The lychee is unique in that it is the only plant in the genus Litchi of the soapberry family. A native of south China, the lychee is also found in south Vietnam, parts of Indonesia and in the eastern Philippines.
The lychee has an outer layer that contains a rough texture and a rind that is pinkish to reddish hue that can be easily removed to get to the inside layer which is edible. The white flesh inside, translucent and sweet, is reminiscent of the flesh of a grape. The brown seed that is shaped like a nut should be thrown out because it can be poisonous.
Lychees are usually freshly relished, straight out of the hand. They are normally pitted and peeled, which can be combined with other fruits in fruit salads and fruit cups. Lychees are served stuffed in numerous, delicious combos such as:
1) cottage cheese topped with dressing and pecans,
2) with a combination of mayonnaise and cream cheese or
3) with pecans decorated with whipped-cream.
Lychees that are sliced, and then frozen in gelatin (lime), can be presented on top of lettuce with mayonnaise or whip-cream. As a desert, lychees can be placed into layers with ice-cream (pistachio) and used in parfaits with whipped cream.
Lychees that have been sliced into halves can be used with the cooking of a ham by placing the halves on the ham the last 45-60 minutes of baking. Lychees that are pureed can be an addition to an ice cream mix. By removing the juice from a seeded lychee, and mixing it with warm milk, sugar, light cream, lemon juice, and plain gelatin you can create sherbet. Sun or fire dried lychees are known as lychee-nuts and taste a bit like a raisin.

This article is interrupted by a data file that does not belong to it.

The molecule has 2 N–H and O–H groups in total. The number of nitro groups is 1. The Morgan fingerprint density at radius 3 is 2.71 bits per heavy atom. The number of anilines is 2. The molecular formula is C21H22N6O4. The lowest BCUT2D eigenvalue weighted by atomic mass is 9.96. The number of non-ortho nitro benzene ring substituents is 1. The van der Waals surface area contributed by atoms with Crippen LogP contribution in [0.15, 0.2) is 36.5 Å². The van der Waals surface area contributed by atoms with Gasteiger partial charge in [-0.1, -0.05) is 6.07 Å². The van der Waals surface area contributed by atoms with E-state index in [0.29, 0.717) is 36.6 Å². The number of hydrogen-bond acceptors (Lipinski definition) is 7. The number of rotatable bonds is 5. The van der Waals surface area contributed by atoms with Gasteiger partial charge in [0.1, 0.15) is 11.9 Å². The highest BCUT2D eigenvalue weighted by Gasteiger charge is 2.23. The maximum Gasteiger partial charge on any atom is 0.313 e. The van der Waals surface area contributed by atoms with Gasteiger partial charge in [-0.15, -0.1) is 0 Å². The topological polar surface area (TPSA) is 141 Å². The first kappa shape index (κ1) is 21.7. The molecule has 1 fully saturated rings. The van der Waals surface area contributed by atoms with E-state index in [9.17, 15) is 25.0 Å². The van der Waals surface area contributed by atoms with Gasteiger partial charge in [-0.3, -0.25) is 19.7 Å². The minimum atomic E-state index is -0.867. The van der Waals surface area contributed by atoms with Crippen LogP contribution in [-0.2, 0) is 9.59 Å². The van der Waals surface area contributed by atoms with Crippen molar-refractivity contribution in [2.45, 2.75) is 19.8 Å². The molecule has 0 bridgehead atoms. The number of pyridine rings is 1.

If ever you have an opportunity to dine in a Vietnamese restaurant, lychees are probably on the drink and dessert menu and this is a wonderful way to experiment with the fruit.
Lychees can be a great source for essential vitamins and contains 72 mg of vitamin C. Studies show that it only takes three lychees to meet one-third of an adult’s daily requirement of vitamin C. Lychees can also contain a great amount of copper, potassium and riboflavin.
Full details of the nutrients they contain can be found by clicking the link below...
When consumed in moderation, lychees are known to alleviate coughing, and benefit in the aiding of tumors, gastralgia and glands that are enlarged (1).
1. Zhao, M., Yang, B., Wang, J., Li, B., & Jiang, Y. (2006). Identification of the major flavonoids from pericarp tissues of lychee fruit in relation to their antioxidant activities. Food Chemistry, 98( 3), 539-544.
Nutritiousfruit.com provides this website as a service. Although the information contained within the website is periodically updated, no guarantee is given that the information provided is correct, complete, and/or up-to-date. The materials contained on this website are provided for general information purposes only and do not constitute legal or other professional advice on any subject matter. Nutrtiousfruit.com does not accept any responsibility for any loss, which may arise from reliance on information contained on this website. The information and references in this website are intended solely for the general information for the reader. The content of this website are not intended to offer personal medical advice, diagnose health problems or to be used for treatment purposes. It is not a substitute for medical care provided by a licensed and qualified health professional. Please consult your health care provider for any advice on medications.
Amazon Search Box: